Geometric Southport Dress

September 25, 2015

Wednesday was officially the first day of fall, so of course I am posting about a summer dress today! My timing might not be the best but I actually think this Southport Dress will be a good fall transition piece when layered with a cardigan/tights/boots (but it was in the upper 80s when these pics were taken so you won't see any of those things today).
Southport Dress by Hey it's SJ - front 1
I have a "dress" that I bought years ago from Forever21 that I love (I think it is supposed to be a dress but it is completely inappropriate without leggings, so I wear it as a tunic). It is a tank with a front button placket and elasticized waist. It is one of those items of clothing that I seem to wear whenever it is clean, so when Kelli of True Bias released the Southport Dress pattern that is so similar to my well-loved "dress" I knew I wanted to make one.
Southport Dress by Hey it's SJ - back
I found this rayon challis at Hancock Fabrics. Black & white geometric print in my favorite textile ever? Yes, please! I can't remember exactly how much I paid for it but I know they were having a really good sale that weekend. It was probably about or just under $10 for the 1.5 yards I needed and that's not a bad deal for a dress at all. I am pretty impressed with the quality, too; it is definitely one of the softer rayon challises that I have come across.
Southport Dress by Hey it's SJ - close up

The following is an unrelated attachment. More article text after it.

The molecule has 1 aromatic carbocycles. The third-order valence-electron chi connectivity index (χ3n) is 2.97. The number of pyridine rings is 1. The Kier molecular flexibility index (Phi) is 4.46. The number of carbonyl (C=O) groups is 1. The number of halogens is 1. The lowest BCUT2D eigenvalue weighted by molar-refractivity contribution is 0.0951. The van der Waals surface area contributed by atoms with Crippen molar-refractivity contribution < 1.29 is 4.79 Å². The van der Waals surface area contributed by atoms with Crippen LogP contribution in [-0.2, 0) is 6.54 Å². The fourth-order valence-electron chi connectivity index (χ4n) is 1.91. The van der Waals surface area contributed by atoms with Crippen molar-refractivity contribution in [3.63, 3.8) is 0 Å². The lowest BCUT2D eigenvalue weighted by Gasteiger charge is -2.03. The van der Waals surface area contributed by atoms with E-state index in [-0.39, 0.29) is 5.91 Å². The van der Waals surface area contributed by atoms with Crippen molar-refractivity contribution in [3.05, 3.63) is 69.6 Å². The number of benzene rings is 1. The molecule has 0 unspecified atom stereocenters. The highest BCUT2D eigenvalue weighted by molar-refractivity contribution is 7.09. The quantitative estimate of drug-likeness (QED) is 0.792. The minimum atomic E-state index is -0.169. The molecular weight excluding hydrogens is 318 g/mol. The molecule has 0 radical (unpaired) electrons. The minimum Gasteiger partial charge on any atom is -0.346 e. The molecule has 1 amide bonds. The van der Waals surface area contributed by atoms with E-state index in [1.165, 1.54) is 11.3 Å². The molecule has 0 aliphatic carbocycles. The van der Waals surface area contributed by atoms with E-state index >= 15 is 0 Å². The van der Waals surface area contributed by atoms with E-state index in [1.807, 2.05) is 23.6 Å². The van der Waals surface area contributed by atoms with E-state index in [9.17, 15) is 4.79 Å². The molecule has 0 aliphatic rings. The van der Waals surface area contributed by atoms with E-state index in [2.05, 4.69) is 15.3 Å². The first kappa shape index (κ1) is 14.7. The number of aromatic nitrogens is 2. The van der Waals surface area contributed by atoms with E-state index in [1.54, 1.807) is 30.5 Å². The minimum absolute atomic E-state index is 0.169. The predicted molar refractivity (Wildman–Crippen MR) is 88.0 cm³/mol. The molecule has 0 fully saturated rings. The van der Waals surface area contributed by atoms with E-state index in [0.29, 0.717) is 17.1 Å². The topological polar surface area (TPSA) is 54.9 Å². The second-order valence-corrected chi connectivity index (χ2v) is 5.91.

I don't really have a whole lot to say about this pattern except it is awesome and I love it. The instructions were great and for me the fit right out of the envelope was awesome. I opted to leave off the front bodice button placket for this version. It's a pretty busy print and I felt like the buttons would just get lost anyway so I saved myself some time by cutting the front bodice on the fold at the center front. I also decided to use elastic in the waist instead of the drawstring that comes with the pattern. This required a little modification to the construction, but not much. I lengthened the casing so that it would be the entire width of the dress, then instead of sewing the casing into the waist seam so that it folds to the outside of the dress, I simply sewed it so that it would fold to the inside of the dress. I stitched all around the bottom of the casing like in the pattern instructions, left a hole to feed the elastic through, fed the elastic through, and then sewed up the hole. And voilá, no drawstrings to fiddle with.